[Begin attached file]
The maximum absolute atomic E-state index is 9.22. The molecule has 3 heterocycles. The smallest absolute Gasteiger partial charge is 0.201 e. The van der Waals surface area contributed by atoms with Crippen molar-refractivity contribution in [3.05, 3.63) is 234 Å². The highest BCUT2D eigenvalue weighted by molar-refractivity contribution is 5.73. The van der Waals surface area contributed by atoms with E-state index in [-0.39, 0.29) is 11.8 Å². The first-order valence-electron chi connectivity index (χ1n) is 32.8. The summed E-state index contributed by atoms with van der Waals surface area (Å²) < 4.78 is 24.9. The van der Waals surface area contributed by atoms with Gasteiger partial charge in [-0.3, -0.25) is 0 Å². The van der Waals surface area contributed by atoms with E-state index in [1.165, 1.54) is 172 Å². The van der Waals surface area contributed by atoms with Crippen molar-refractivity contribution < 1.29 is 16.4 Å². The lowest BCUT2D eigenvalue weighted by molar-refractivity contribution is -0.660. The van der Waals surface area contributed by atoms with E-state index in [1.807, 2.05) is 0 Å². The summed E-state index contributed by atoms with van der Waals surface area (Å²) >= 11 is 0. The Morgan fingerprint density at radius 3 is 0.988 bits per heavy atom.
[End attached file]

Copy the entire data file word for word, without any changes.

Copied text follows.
The maximum absolute atomic E-state index is 9.22. The molecule has 3 heterocycles. The smallest absolute Gasteiger partial charge is 0.201 e. The van der Waals surface area contributed by atoms with Crippen molar-refractivity contribution in [3.05, 3.63) is 234 Å². The highest BCUT2D eigenvalue weighted by molar-refractivity contribution is 5.73. The van der Waals surface area contributed by atoms with E-state index in [-0.39, 0.29) is 11.8 Å². The first-order valence-electron chi connectivity index (χ1n) is 32.8. The summed E-state index contributed by atoms with van der Waals surface area (Å²) < 4.78 is 24.9. The van der Waals surface area contributed by atoms with Gasteiger partial charge in [-0.3, -0.25) is 0 Å². The van der Waals surface area contributed by atoms with E-state index in [1.165, 1.54) is 172 Å². The van der Waals surface area contributed by atoms with Crippen molar-refractivity contribution < 1.29 is 16.4 Å². The lowest BCUT2D eigenvalue weighted by molar-refractivity contribution is -0.660. The van der Waals surface area contributed by atoms with E-state index in [1.807, 2.05) is 0 Å². The summed E-state index contributed by atoms with van der Waals surface area (Å²) >= 11 is 0. The Morgan fingerprint density at radius 3 is 0.988 bits per heavy atom.